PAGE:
Long lost sea snails converge at Pantai Rusila

Photo used for illustration purposes only

MARANG – Last seen over 50 years ago, sea snails of the Margistrombus species, also known as ‘sikad-sikad’ in Sabah, have been found in abundance at Pantai Rusila near Kampung Rhu Dua here.

Brought in by the monsoon waves, their tasty squid-like flesh and pretty shells entice visitors to flock the beach to collect them.


Kamariah Mohammad, 64, told Bernama the reappearance of the sea snails brought childhood memories of eating the rare delicacy that could be turned into various scrumptious dishes.

“Most who come here are not selling them because they want to taste the sea snails themselves, some shared them with the villagers,” quipped Kamariah who lives nearby.

Last year during the monsoon season, a cockles phenomenon had attracted the public to the same beach, but this year, the sea snails showed up as the main star.

Another villager, Muhammad Nasaruddin Ramli, 26, said he gathered almost seven kilograms (kg) of the shellfish after searching for three hours.

“I got only three kg yesterday and my family said the sea snails are delicious to be cooked into ‘gulai masak lemak’ (cooked with coconut milk) and ‘masak tumis serai’ (stir fried with lemongrass).

“My intention is to give them to relatives and neighbours who cannot come today,” said the lad, who had never seen the snails before.

Besides looking for the sea snails, visitors also did not miss the chance to take a dip in the sea and spend some time with their families, as the weather was fine during Bernama checks.

However, many were careful not to go too far from the shore.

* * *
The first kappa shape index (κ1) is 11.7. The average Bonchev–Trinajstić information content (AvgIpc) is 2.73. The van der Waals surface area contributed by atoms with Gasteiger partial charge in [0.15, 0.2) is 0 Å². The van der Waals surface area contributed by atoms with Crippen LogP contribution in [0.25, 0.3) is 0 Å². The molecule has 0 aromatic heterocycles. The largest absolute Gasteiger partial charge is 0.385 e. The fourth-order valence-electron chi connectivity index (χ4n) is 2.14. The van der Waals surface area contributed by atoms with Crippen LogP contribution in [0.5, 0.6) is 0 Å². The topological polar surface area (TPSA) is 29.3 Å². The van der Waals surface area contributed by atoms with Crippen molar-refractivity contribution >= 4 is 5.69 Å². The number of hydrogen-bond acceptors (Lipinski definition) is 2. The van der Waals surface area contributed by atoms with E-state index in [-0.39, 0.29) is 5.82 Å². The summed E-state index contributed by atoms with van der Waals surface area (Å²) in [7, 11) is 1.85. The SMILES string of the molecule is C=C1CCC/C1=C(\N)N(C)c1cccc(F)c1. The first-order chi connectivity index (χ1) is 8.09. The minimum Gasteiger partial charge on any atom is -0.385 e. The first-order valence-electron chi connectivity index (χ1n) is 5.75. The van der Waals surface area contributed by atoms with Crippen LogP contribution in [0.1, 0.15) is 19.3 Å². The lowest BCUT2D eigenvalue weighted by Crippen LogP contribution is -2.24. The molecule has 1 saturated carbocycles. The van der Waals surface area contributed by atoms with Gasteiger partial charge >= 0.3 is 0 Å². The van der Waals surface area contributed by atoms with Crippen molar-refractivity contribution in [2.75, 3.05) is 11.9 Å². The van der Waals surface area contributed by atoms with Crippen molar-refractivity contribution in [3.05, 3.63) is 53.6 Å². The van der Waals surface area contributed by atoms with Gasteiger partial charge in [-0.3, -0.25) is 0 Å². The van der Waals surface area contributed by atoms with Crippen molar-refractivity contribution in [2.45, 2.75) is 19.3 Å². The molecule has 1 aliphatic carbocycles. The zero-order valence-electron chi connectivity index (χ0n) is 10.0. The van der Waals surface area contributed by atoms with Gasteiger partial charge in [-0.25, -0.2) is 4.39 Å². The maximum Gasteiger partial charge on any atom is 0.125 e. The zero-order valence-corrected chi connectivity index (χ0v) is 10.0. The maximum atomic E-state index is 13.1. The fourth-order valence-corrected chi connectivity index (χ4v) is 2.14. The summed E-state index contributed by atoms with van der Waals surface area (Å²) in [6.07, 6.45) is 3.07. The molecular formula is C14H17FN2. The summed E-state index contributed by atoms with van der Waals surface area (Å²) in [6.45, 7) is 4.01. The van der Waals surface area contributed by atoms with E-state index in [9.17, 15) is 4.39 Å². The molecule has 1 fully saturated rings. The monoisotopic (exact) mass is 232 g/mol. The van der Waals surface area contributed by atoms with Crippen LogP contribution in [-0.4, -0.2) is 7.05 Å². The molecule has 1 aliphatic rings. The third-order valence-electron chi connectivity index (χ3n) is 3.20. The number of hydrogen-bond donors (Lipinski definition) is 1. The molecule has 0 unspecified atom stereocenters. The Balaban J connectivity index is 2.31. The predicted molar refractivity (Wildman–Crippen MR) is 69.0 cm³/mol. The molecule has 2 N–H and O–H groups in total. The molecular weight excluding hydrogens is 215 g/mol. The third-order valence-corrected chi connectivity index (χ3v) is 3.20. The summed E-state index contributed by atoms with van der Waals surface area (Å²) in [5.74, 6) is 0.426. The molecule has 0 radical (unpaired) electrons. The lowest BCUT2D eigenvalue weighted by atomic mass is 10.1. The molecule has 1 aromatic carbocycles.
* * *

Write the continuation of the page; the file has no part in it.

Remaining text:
For Sekolah Kebangsaan Seberang Marang teacher, El Gamillo Habibun Tan, 50, who hails from Muar, he had came to capture some photos and videos of the occasion, to keep as memories while working in the state.

“Praise to God, monsoon season in Terengganu this time continues to provide sustenance and blessings to the people, especially exotic food lovers. Yesterday, many went to Pantai Pandak near Chendering to look for cockles and today, Pantai Rusila became the focus,” he said, sharing that a friend in Sabah told him the snails are known as ‘sikad-sikad’ in Sabah and easily found at coastlines there.

Meanwhile, Universiti Malaysia Terengganu (UMT) Tropical Aquaculture and Fisheries Institute senior lecturer Norainy Mohd Husin, confirmed from the pictures and videos shown that the snails could be eaten and was known in its scientific term as Margistrombus.

“The snails can be found in Indo-Pacific waters including Sabah and Johor. Its appearance in Terengganu might have been caused by natural factors that need further research,” said Norainy, who plans to go to the site to study the snails soon.